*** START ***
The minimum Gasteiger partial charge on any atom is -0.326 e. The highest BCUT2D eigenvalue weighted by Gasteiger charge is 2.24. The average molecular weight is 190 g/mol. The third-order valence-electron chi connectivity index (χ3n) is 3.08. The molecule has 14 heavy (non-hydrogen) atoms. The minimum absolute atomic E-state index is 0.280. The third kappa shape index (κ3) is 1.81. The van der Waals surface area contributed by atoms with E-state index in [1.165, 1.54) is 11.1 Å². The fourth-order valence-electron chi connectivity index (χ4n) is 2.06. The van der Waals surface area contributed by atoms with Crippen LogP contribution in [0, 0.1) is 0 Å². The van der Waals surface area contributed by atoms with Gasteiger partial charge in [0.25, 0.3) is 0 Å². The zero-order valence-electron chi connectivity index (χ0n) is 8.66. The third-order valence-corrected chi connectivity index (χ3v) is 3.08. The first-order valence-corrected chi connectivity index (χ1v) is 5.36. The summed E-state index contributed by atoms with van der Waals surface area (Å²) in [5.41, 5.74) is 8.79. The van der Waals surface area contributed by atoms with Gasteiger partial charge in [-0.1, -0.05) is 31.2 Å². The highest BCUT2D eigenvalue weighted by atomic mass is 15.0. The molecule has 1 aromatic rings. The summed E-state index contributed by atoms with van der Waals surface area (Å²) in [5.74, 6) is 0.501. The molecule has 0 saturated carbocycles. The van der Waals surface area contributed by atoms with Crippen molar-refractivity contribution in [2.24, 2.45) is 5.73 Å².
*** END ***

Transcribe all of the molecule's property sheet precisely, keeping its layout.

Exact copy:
The minimum Gasteiger partial charge on any atom is -0.326 e. The highest BCUT2D eigenvalue weighted by Gasteiger charge is 2.24. The average molecular weight is 190 g/mol. The third-order valence-electron chi connectivity index (χ3n) is 3.08. The molecule has 14 heavy (non-hydrogen) atoms. The minimum absolute atomic E-state index is 0.280. The third kappa shape index (κ3) is 1.81. The van der Waals surface area contributed by atoms with E-state index in [1.165, 1.54) is 11.1 Å². The fourth-order valence-electron chi connectivity index (χ4n) is 2.06. The van der Waals surface area contributed by atoms with Crippen LogP contribution in [0, 0.1) is 0 Å². The van der Waals surface area contributed by atoms with Gasteiger partial charge in [0.25, 0.3) is 0 Å². The zero-order valence-electron chi connectivity index (χ0n) is 8.66. The third-order valence-corrected chi connectivity index (χ3v) is 3.08. The first-order valence-corrected chi connectivity index (χ1v) is 5.36. The summed E-state index contributed by atoms with van der Waals surface area (Å²) in [5.41, 5.74) is 8.79. The van der Waals surface area contributed by atoms with Gasteiger partial charge in [-0.1, -0.05) is 31.2 Å². The highest BCUT2D eigenvalue weighted by atomic mass is 15.0. The molecule has 1 aromatic rings. The summed E-state index contributed by atoms with van der Waals surface area (Å²) in [5.74, 6) is 0.501. The molecule has 0 saturated carbocycles. The van der Waals surface area contributed by atoms with Crippen molar-refractivity contribution in [2.24, 2.45) is 5.73 Å².